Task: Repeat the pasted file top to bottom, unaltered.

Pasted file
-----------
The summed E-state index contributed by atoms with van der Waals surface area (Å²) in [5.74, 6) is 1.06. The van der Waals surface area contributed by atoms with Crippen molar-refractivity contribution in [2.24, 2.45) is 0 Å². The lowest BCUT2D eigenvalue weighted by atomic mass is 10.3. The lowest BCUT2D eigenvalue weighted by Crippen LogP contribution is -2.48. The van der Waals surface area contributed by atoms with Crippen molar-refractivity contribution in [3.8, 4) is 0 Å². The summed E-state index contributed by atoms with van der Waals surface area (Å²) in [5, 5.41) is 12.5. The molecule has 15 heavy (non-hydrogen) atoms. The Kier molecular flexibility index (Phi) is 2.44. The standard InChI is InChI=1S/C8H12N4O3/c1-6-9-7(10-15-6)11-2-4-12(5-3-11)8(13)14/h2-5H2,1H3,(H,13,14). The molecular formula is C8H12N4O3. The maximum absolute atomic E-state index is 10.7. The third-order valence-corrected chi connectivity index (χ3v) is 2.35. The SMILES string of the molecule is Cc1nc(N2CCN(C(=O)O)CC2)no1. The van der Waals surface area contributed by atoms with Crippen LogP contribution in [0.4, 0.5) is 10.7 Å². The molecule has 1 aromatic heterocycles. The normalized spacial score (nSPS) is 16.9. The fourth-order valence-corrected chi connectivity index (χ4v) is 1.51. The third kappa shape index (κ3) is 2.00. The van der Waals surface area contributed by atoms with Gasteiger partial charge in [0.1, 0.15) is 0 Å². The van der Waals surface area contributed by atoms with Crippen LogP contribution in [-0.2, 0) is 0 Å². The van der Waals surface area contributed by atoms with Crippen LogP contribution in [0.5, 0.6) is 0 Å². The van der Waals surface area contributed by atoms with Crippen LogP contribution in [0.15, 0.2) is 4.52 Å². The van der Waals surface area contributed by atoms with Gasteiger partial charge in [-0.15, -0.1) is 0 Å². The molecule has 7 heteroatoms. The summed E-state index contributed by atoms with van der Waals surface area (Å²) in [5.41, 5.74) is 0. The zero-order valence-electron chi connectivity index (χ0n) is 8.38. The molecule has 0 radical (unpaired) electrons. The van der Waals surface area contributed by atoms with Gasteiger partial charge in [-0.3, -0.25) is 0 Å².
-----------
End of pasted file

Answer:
The summed E-state index contributed by atoms with van der Waals surface area (Å²) in [5.74, 6) is 1.06. The van der Waals surface area contributed by atoms with Crippen molar-refractivity contribution in [2.24, 2.45) is 0 Å². The lowest BCUT2D eigenvalue weighted by atomic mass is 10.3. The lowest BCUT2D eigenvalue weighted by Crippen LogP contribution is -2.48. The van der Waals surface area contributed by atoms with Crippen molar-refractivity contribution in [3.8, 4) is 0 Å². The summed E-state index contributed by atoms with van der Waals surface area (Å²) in [5, 5.41) is 12.5. The molecule has 15 heavy (non-hydrogen) atoms. The Kier molecular flexibility index (Phi) is 2.44. The standard InChI is InChI=1S/C8H12N4O3/c1-6-9-7(10-15-6)11-2-4-12(5-3-11)8(13)14/h2-5H2,1H3,(H,13,14). The molecular formula is C8H12N4O3. The maximum absolute atomic E-state index is 10.7. The third-order valence-corrected chi connectivity index (χ3v) is 2.35. The SMILES string of the molecule is Cc1nc(N2CCN(C(=O)O)CC2)no1. The van der Waals surface area contributed by atoms with Crippen LogP contribution in [0.4, 0.5) is 10.7 Å². The molecule has 1 aromatic heterocycles. The normalized spacial score (nSPS) is 16.9. The fourth-order valence-corrected chi connectivity index (χ4v) is 1.51. The third kappa shape index (κ3) is 2.00. The van der Waals surface area contributed by atoms with Gasteiger partial charge in [0.1, 0.15) is 0 Å². The van der Waals surface area contributed by atoms with Crippen LogP contribution in [-0.2, 0) is 0 Å². The van der Waals surface area contributed by atoms with Crippen LogP contribution in [0.5, 0.6) is 0 Å². The van der Waals surface area contributed by atoms with Crippen LogP contribution in [0.15, 0.2) is 4.52 Å². The van der Waals surface area contributed by atoms with Gasteiger partial charge in [-0.15, -0.1) is 0 Å². The molecule has 7 heteroatoms. The summed E-state index contributed by atoms with van der Waals surface area (Å²) in [5.41, 5.74) is 0. The zero-order valence-electron chi connectivity index (χ0n) is 8.38. The molecule has 0 radical (unpaired) electrons. The van der Waals surface area contributed by atoms with Gasteiger partial charge in [-0.3, -0.25) is 0 Å².